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2018 Starts with “record lows in Arctic sea ice extent”

C: National Snow and Ice Data Centre

C: National Snow and Ice Data Centre

And so it goes on. The data does not lie. The Arctic is dying before our eyes.

And as it melts, we enter a vicious circle: the more it melts, so the less heat gets reflected, so the more the planet warms. And that affects us all.

At the end of last year, scientists issued repeated warnings that the region was warming faster than it ever had previously.

The region, they argued, had reached a “new normal’, characterized by “long-term losses in the extent and thickness of the sea ice cover, the extent and duration of the winter snow cover and the mass of ice in the Greenland Ice Sheet and Arctic glaciers, and warming sea surface and permafrost temperature”.

At the time, the meteorologist, Eric Holthaus, said that what the scientists are telling us is that “The Arctic as we once knew it is no more”.

And the bad news keeps on coming. According to the National Snow and Ice Data Centre’s analysis of last month, the region continues to be in trouble. “January of 2018 began and ended with satellite-era record lows in Arctic sea ice extent, resulting in a new record low for the month. Combined with low ice extent in the Antarctic, global sea ice extent is also at a record low.”

The scientists continued: “The monthly average extent of 13.06 million square kilometers (5.04 million square miles) was 1.36 million square kilometers (525,000 square miles) below the 1981 to 2010 average, and 110,000 square kilometers (42,500 square miles) below the previous record low monthly average in 2017.”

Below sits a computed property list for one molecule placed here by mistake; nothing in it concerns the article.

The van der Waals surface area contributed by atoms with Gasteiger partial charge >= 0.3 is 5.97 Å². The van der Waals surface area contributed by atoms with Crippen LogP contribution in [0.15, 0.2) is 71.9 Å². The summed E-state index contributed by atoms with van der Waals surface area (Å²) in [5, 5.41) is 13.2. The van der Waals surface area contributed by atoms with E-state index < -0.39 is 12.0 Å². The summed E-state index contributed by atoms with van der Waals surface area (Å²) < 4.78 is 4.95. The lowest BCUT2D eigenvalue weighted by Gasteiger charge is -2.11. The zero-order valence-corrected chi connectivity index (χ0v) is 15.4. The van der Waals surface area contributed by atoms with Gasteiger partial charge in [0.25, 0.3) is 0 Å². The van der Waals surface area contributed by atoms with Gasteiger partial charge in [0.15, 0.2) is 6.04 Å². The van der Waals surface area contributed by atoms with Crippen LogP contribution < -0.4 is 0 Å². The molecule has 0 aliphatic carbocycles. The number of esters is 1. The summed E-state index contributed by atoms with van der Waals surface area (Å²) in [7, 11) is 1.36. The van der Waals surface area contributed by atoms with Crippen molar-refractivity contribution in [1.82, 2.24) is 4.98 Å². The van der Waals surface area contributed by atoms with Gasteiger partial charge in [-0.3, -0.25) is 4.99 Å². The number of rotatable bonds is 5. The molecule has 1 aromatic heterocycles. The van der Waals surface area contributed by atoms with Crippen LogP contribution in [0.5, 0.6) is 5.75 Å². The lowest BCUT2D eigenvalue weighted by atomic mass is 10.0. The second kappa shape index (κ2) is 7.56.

One leading Artic ice expert, Ingrid Onarheim, of the University of Bergen and Bjerknes Centre for Climate Research, said: “We are losing sea ice in all seasons now.”

Returning to the theme in recent days, writing on Grist, Eric Holthaus, noted: “Our planet reached another miserable milestone earlier this week: Sea ice fell to its lowest level since human civilization began more than 12,000 years ago.”

Everywhere there are alarms bells from both the Arctic and Antarctic. Eric Holthaus adds: “The past 30 days have averaged more than 21 degrees Fahrenheit warmer than normal in Svalbard, Norway — the northernmost permanently inhabited place in the world. Down south in the Antarctic, sea ice is all but gone for the third straight year as summer winds to a close.”

And with it comes an irony that is nearly too much to comprehend. As the Arctic melts due to climate change, which is being driven by our fossil fuel addiction, the fossil fuel industry is now exploiting the increasingly ice-free region.

As the Independent reported in the last few days: “A ship has made a winter crossing of the Arctic without an icebreaker for the first time as global warming causes the region’s ice sheets to melt.”

The tanker contained liquefied natural gas and was the first to make a crossing from South Korea to northern Russia in the winter months.

Sarah North, senior oil strategist for Greenpeace International told the Independent, because of climate change and the melting Arctic “ironically, we can deliver fossil fuels more quickly. It’s like a heavy smoker using his tracheotomy to smoke two cigarettes at once.”

 

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